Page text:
Recently, Sun Microsystems Inc. hosted its annual analyst conference in San Francisco. The company faces high-end competition from IBM Global Services and low-end competition from companies including Dell Computer Corp. offering clustered systems running the Linux operating system. While not dismissive of the threats posed by the competition, Sun President Scott McNealy in a one-hour interview with eWEEK Editor-in-Chief Eric Lundquist and Labs Director John Taschek contended that the company is poised to capitalize on the research and development efforts launched over the past several years.
eWEEK: What is the message Sun is bringing to its customers this year?
McNealy: We are taking the complexity out [of computing] through research and development. Also, this is a solid company financially, market-position-wise, technologywise, pipelinewise and all the rest it.
eWEEK: One way you are trying to reduce that complexity as you mentioned at the conference is NC03? Can you explain what that is?
McNealy: Automobile manufacturers dont launch a new paint job one week, a new tire the next week and a new transmission the week after that. We were launching a new portal one week, a directory upgrade the next week, and it seemed every week we were launching something new. So we said, “What if we were to put it all together, test it all and certify it once a quarter?” Were giving people not model years like the automobile industry where I came from, but model quarters. NC03 is the first. When you put all these pieces together, you are simplifying it for IT and you are making a better product. The second thing were doing is putting practices around the product including the IForce centers, financing and contracting.
McNealy: The IForce Development Center creates the bill of materials, the customer ready center manufactures it in our factory and puts in the third-party hardware and software and tests it. The SunTone certification actually puts it in a data center. N1 are the tools used to manage it, and Sun ONE is the platform you write to. We do the whole life cycle.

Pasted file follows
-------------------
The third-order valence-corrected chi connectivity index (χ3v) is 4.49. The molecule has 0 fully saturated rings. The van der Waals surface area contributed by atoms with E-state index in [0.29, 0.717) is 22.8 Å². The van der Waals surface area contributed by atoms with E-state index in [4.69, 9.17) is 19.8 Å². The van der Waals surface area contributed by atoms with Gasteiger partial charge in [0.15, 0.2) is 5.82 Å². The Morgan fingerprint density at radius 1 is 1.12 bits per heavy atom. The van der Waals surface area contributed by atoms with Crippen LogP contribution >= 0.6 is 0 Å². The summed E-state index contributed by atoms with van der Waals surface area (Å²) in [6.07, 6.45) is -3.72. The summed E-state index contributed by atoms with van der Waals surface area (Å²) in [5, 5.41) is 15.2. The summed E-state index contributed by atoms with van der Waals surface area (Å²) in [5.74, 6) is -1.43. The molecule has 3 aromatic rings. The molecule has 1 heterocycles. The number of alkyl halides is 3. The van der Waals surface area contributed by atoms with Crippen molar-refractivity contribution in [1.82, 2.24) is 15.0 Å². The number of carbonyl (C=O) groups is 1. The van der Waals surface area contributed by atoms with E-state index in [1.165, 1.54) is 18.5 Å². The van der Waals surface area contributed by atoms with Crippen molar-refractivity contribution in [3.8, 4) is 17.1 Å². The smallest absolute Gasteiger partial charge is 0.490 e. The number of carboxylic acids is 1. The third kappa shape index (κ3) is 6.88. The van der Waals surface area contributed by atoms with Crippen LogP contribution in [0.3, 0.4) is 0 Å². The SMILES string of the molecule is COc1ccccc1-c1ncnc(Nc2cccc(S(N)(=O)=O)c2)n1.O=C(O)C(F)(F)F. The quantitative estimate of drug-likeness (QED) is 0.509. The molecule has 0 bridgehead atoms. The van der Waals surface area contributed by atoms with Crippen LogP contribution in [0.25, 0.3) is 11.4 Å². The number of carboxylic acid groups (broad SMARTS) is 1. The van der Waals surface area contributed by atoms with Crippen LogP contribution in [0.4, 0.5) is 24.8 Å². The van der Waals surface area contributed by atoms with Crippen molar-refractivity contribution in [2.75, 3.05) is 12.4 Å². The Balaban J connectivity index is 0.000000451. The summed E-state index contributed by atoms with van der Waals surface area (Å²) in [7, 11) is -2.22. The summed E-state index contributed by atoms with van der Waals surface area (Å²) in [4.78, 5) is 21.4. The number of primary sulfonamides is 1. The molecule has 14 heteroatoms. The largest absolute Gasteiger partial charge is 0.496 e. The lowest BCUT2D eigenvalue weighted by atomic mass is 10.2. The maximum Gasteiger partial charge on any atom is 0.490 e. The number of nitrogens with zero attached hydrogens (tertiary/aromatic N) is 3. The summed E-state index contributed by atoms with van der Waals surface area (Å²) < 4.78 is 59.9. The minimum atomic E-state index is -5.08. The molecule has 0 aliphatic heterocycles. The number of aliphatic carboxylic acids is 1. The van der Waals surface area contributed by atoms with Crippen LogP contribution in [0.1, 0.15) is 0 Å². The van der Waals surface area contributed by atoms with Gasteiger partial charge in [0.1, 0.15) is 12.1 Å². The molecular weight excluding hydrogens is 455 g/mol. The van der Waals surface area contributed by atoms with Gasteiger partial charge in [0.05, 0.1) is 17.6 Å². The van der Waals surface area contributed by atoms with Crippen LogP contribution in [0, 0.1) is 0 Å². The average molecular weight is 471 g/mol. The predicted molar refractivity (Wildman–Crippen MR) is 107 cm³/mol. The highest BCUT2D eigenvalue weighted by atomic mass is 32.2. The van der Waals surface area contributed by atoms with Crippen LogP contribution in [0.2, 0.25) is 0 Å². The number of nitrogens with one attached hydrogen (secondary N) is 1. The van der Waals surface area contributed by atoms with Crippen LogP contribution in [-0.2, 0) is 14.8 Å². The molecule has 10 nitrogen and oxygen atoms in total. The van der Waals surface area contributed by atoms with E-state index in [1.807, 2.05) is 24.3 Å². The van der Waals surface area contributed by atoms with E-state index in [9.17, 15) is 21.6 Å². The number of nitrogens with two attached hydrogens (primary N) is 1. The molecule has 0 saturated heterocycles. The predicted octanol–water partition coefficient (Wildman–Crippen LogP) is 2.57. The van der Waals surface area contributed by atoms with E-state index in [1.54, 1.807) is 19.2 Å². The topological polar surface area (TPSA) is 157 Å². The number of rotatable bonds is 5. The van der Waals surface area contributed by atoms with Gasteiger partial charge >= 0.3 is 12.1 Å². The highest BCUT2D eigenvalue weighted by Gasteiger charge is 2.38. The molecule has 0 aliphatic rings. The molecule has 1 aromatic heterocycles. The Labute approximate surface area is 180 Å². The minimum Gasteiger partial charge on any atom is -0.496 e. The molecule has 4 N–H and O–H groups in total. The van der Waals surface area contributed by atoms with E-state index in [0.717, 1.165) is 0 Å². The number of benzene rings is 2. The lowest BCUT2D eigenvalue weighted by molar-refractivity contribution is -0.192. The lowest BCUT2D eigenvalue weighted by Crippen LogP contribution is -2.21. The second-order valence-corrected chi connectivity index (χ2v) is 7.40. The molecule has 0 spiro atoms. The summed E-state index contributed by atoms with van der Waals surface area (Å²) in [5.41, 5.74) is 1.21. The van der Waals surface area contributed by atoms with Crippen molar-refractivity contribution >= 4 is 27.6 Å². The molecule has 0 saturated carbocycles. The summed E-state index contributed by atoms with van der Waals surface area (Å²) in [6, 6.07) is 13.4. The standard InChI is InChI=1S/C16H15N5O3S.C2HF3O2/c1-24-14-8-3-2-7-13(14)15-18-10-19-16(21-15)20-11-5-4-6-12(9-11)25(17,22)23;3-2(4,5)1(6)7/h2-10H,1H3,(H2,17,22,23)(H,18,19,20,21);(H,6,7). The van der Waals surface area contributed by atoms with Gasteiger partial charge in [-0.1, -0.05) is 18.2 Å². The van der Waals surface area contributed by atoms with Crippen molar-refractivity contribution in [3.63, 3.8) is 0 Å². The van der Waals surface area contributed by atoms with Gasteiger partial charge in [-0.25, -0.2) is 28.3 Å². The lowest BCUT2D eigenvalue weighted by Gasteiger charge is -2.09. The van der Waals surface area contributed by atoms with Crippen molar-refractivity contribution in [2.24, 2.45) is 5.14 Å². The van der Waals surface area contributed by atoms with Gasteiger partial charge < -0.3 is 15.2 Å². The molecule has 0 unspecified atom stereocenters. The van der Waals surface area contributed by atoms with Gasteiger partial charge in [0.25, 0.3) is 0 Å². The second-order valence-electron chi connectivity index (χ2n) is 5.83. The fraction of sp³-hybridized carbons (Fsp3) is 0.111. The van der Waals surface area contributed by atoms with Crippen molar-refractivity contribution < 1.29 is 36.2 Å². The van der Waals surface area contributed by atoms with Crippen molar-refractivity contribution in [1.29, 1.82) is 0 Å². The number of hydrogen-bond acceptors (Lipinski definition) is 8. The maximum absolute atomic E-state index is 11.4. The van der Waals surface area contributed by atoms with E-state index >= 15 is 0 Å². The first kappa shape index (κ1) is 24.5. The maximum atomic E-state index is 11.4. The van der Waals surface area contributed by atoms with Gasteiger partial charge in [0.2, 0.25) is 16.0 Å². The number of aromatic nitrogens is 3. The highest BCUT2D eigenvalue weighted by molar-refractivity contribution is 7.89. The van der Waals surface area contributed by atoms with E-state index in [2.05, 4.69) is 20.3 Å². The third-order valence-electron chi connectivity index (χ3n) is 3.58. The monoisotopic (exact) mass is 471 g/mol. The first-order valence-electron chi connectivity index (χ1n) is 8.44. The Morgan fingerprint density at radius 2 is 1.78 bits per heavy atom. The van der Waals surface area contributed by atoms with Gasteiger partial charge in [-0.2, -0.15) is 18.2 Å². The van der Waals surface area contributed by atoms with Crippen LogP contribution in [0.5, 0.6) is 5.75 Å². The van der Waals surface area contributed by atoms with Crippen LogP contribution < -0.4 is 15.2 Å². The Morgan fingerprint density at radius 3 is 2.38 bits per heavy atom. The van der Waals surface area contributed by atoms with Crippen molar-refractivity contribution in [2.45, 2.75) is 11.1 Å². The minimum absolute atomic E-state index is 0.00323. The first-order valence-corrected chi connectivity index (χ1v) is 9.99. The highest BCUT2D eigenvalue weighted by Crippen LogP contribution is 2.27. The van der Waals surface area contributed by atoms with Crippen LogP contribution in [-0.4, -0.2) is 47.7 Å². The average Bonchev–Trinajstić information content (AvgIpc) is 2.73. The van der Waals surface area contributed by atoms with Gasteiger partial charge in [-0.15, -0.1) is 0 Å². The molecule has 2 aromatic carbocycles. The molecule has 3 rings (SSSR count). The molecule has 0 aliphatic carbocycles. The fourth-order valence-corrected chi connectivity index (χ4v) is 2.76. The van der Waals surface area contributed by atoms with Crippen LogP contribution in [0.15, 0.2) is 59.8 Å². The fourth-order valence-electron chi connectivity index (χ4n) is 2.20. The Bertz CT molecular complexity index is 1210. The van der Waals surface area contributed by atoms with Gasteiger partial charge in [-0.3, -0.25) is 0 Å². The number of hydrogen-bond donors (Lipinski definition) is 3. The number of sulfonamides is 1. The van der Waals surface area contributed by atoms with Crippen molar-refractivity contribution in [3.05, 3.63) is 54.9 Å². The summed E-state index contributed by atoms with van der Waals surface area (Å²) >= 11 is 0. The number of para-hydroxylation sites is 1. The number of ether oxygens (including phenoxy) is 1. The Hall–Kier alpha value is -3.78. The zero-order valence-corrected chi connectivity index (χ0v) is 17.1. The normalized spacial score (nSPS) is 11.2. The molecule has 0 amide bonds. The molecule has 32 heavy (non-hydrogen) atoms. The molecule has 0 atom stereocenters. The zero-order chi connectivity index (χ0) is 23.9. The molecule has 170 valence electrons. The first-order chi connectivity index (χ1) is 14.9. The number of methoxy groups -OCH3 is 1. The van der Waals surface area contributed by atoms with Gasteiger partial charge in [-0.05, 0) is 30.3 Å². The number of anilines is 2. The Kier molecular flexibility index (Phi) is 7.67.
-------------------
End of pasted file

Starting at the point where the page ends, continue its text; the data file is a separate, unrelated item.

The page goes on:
eWEEK: IBM will do the whole life cycle through outsourcing and IBM Global Services.
McNealy: For IBM, everything is IBM Global Services. Global services is the hammer, and complexity is the nail. They want complexity. If you are going to outsource, I think you have to go to a technology-independent supplier. Every one of these [outsourcing] deals has a get-well plan, but it is a get-well plan for IBM, not for the customer.
eWEEK: Is Unix a fading operating system?
McNealy: Unix is dead? Oh, spare me.
eWEEK: Where does Unix end and Linux start in the enterprise? When should a customer choose one over the other?
McNealy: The corporate answer is, “We dont care.”
eWEEK: Dell is offering clustered Linux on Intel boxes. How do you match their capabilities and channel?
McNealy: Dell doesnt touch their Linux servers. They dont manufacture them. Intel supplies them to Dell through an Asian manufacturer. Then Dell has to go out and buy Red Hat [Linux], and then Dell has to go out and buy an app server, then buy a directory and then subcontract service and support. I dont know how they can be cheaper.
eWEEK: But the conventional wisdom is Dell is less expensive and Sun as good, but expensive systems.
McNealy: The Gartner data that just came out in the under $100,000 server segment showed we grew faster than Dell last year.
eWEEK: Could you describe your Mad Hatter desktop project?
McNealy: We call it a fit client, which is neither thin nor fat. We start with a whole bunch of software from the open-source world including the Linux kernal, Mozilla browser, Star Office desktop suite and GNOME user interface. We use our software release expertise and build a complete software stack, then we grab an off-the-shelf white box, and you are ready to go with a Microsoft free desktop.
McNealy: This spring.
eWEEK: And a laptop?
McNealy: That also.
eWEEK: Stock analysts continue to be skeptical, and your stock price has withered. How do you deal with that criticism?
McNealy: It was our turn. Im going to be forever known as the “Daddy I shrunk the stock price” guy.
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